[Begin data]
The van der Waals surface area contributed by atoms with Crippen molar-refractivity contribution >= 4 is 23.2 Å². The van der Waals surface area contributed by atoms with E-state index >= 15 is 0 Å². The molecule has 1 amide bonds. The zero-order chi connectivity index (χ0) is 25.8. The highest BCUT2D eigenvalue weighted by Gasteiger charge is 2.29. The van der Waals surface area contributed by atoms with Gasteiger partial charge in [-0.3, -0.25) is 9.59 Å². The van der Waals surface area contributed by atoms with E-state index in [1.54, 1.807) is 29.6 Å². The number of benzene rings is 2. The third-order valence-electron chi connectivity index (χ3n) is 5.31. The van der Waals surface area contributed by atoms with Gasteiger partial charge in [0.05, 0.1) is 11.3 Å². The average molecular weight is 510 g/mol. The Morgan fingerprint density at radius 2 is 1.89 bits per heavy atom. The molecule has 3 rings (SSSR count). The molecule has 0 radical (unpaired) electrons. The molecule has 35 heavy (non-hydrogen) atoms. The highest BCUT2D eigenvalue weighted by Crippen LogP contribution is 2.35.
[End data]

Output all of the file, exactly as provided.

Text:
The van der Waals surface area contributed by atoms with Crippen molar-refractivity contribution >= 4 is 23.2 Å². The van der Waals surface area contributed by atoms with E-state index >= 15 is 0 Å². The molecule has 1 amide bonds. The zero-order chi connectivity index (χ0) is 25.8. The highest BCUT2D eigenvalue weighted by Gasteiger charge is 2.29. The van der Waals surface area contributed by atoms with Gasteiger partial charge in [-0.3, -0.25) is 9.59 Å². The van der Waals surface area contributed by atoms with E-state index in [1.54, 1.807) is 29.6 Å². The number of benzene rings is 2. The third-order valence-electron chi connectivity index (χ3n) is 5.31. The van der Waals surface area contributed by atoms with Gasteiger partial charge in [0.05, 0.1) is 11.3 Å². The average molecular weight is 510 g/mol. The Morgan fingerprint density at radius 2 is 1.89 bits per heavy atom. The molecule has 3 rings (SSSR count). The molecule has 0 radical (unpaired) electrons. The molecule has 35 heavy (non-hydrogen) atoms. The highest BCUT2D eigenvalue weighted by Crippen LogP contribution is 2.35.